DETROIT - Joe Dumars, the just-retired star guard of the Detroit Pistons, is trying his hand at helping manage the basketball team - but only so long as it doesn't interfere with his growing automotive-supplier business.
Dumars, 36, is the majority owner and chief executive of an emerging automotive-parts company, Detroit Technologies Inc.
Detroit Technologies, a Southfield, Mich.-based company Dumars founded in 1996, is just coming into its own. In June, the company purchased a half interest in a 30,000-square-foot factory in Detroit with Gates Formed Fibre Products, an Auburn, Maine-based division of Gates Corp.
Detroit Technologies and Gates are partnering to make automotive trunk interiors and other interior trim for automakers, notably General Motors. Despite his new career, Dumars has maintained his ties to basketball. Recently, the Pistons named him vice president of player personnel, a newly created position that gives Dumars an opportunity to evaluate talent. But Dumars says his work with the Pistons will not interfere with his primary focus, the auto industry.
'Business is where my interests lie,' Dumars said last month from his business office in Bloomfield Hills, Mich. 'We're giving the (Pistons') job one year to see how it works out, to see if I have the time to give.'
The contracts to make trunk interiors are Detroit Technologies' first as a direct supplier to the automakers, said Bill Vaughn, a minority partner in Detroit Technologies and principal in the Southfield, Mich.-based manufacturer's representative company, TechStyles Inc.
MOLDED PRODUCTS, MORE
Gates is supplying raw materials and manufacturing expertise for the moldable carpet parts that Detroit Technologies will begin producing in September, he said.
Late this year, Detroit Technologies expects to employ 30 people at its refurbished Detroit plant, and it hopes to expand that number to 50 as it gets new contracts, Vaughn said.
Initially, Detroit Technologies will produce trunk interiors for the Pontiac Bonneville, Oldsmobile Aurora and Buick LeSabre. For the 2000 model year, Detroit Technologies has contracts to make trunks for the Cadillac DeVille. And it is preparing to produce parts for the 2003 Pontiac Grand Prix, Vaughn said.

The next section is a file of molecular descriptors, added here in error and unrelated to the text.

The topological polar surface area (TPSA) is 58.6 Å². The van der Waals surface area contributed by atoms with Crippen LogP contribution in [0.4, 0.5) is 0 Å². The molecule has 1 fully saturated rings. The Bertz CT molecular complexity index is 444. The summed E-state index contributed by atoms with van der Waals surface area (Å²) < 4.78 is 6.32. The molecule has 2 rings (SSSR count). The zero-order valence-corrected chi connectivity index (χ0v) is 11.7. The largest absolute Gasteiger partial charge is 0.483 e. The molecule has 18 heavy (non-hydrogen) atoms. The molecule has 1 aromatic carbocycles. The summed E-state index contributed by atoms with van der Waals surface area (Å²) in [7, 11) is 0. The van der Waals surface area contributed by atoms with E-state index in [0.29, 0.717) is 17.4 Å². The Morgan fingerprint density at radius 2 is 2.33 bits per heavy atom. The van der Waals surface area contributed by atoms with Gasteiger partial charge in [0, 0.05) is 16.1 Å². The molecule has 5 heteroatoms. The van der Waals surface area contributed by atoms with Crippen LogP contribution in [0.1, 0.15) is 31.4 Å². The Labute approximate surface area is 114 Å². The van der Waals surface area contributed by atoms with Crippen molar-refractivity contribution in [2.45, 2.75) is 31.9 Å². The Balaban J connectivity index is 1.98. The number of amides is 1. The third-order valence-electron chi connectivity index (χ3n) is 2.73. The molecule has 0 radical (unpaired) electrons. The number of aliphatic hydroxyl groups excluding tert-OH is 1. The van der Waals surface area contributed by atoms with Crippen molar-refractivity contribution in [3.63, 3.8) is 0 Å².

With negotiations under way with Ford Motor Co. and Toyota Motor Corp., Detroit Technologies expects to generate $30 million in business by 2003, he said.
Those contracts are just for the molded products division. Dumars and Detroit Technologies also plan to make other interior and composite parts for vehicles using plastics, foam and textiles, Vaughn said.
STRATEGY: GOOD PEOPLE
Detroit Technologies has spent the past three years preparing for a direct business relationship with the automakers, Dumars said.
The company recently exited a three-year relationship with Mackie Automotive Systems, an antomotive-parts assembler and logistics company based in suburban Toronto, that GM had helped to put together in order to prepare Detroit Technologies for the big show.
Dumars said his business strategy is to surround himself with good people and support them in their jobs. Dumars owns a 52 percent stake in Detroit Technologies. His minority partners are Vaughn; Vaughn's partner in TechStyles, John Mastin; and John Frasco, an attorney in Bloomfield Hills, Mich.
Dumars' CFO at Detroit Technologies is Ralph Caponigro, who retired as CFO of Compuware Corp. last year and is the father of Dumars' agent, attorney John Caponigro of Sports Management Network. Dumars, the Caponigros and Frasco all have offices in the same building.
Dumars shuttles between his basketball duties and the auto-parts business. He said the Pistons job offers enough flexibility so that he can spend time most days commenting on players or watching practices, then returning to Detroit Technologies. Dumars said the ultimate prize is a good long run in the auto-supplier business. He said his biggest challenge is selecting the right jobs to accept from among the hundreds that cross his desk. 'We have a lot on our plate.'